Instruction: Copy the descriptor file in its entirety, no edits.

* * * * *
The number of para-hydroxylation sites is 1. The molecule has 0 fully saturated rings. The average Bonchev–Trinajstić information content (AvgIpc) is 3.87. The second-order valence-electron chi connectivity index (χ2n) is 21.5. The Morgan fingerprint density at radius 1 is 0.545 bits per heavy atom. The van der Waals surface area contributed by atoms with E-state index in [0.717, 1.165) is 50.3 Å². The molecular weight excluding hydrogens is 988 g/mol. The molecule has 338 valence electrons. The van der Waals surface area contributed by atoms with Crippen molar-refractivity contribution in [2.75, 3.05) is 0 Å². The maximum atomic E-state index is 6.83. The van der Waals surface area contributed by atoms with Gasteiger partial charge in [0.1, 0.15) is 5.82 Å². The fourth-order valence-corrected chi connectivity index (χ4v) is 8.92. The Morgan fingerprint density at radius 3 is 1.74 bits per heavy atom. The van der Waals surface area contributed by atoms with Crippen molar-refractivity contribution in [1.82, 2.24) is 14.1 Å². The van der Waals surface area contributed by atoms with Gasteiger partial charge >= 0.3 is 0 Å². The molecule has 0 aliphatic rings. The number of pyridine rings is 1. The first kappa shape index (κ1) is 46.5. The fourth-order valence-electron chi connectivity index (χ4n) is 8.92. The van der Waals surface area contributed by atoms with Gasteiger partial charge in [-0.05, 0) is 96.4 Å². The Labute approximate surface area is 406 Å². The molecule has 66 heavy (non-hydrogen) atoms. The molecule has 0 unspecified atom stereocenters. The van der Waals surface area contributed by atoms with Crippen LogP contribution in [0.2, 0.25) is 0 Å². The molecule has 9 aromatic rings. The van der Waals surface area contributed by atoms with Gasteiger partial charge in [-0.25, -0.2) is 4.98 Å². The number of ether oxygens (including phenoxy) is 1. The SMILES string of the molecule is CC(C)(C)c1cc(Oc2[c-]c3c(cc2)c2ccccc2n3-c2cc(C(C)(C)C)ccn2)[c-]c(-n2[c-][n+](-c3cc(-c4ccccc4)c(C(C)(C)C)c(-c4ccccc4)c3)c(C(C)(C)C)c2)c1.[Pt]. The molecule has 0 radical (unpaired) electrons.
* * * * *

The number of para-hydroxylation sites is 1. The molecule has 0 fully saturated rings. The average Bonchev–Trinajstić information content (AvgIpc) is 3.87. The second-order valence-electron chi connectivity index (χ2n) is 21.5. The Morgan fingerprint density at radius 1 is 0.545 bits per heavy atom. The van der Waals surface area contributed by atoms with E-state index in [0.717, 1.165) is 50.3 Å². The molecular weight excluding hydrogens is 988 g/mol. The molecule has 338 valence electrons. The van der Waals surface area contributed by atoms with Crippen molar-refractivity contribution in [2.75, 3.05) is 0 Å². The maximum atomic E-state index is 6.83. The van der Waals surface area contributed by atoms with Gasteiger partial charge in [0.1, 0.15) is 5.82 Å². The fourth-order valence-corrected chi connectivity index (χ4v) is 8.92. The Morgan fingerprint density at radius 3 is 1.74 bits per heavy atom. The van der Waals surface area contributed by atoms with Crippen molar-refractivity contribution in [1.82, 2.24) is 14.1 Å². The van der Waals surface area contributed by atoms with Gasteiger partial charge >= 0.3 is 0 Å². The molecule has 0 aliphatic rings. The number of pyridine rings is 1. The first kappa shape index (κ1) is 46.5. The fourth-order valence-electron chi connectivity index (χ4n) is 8.92. The van der Waals surface area contributed by atoms with Gasteiger partial charge in [-0.05, 0) is 96.4 Å². The Labute approximate surface area is 406 Å². The molecule has 66 heavy (non-hydrogen) atoms. The molecule has 0 unspecified atom stereocenters. The van der Waals surface area contributed by atoms with Crippen LogP contribution in [0.2, 0.25) is 0 Å². The molecule has 9 aromatic rings. The van der Waals surface area contributed by atoms with Gasteiger partial charge in [-0.25, -0.2) is 4.98 Å². The number of ether oxygens (including phenoxy) is 1. The SMILES string of the molecule is CC(C)(C)c1cc(Oc2[c-]c3c(cc2)c2ccccc2n3-c2cc(C(C)(C)C)ccn2)[c-]c(-n2[c-][n+](-c3cc(-c4ccccc4)c(C(C)(C)C)c(-c4ccccc4)c3)c(C(C)(C)C)c2)c1.[Pt]. The molecule has 0 radical (unpaired) electrons.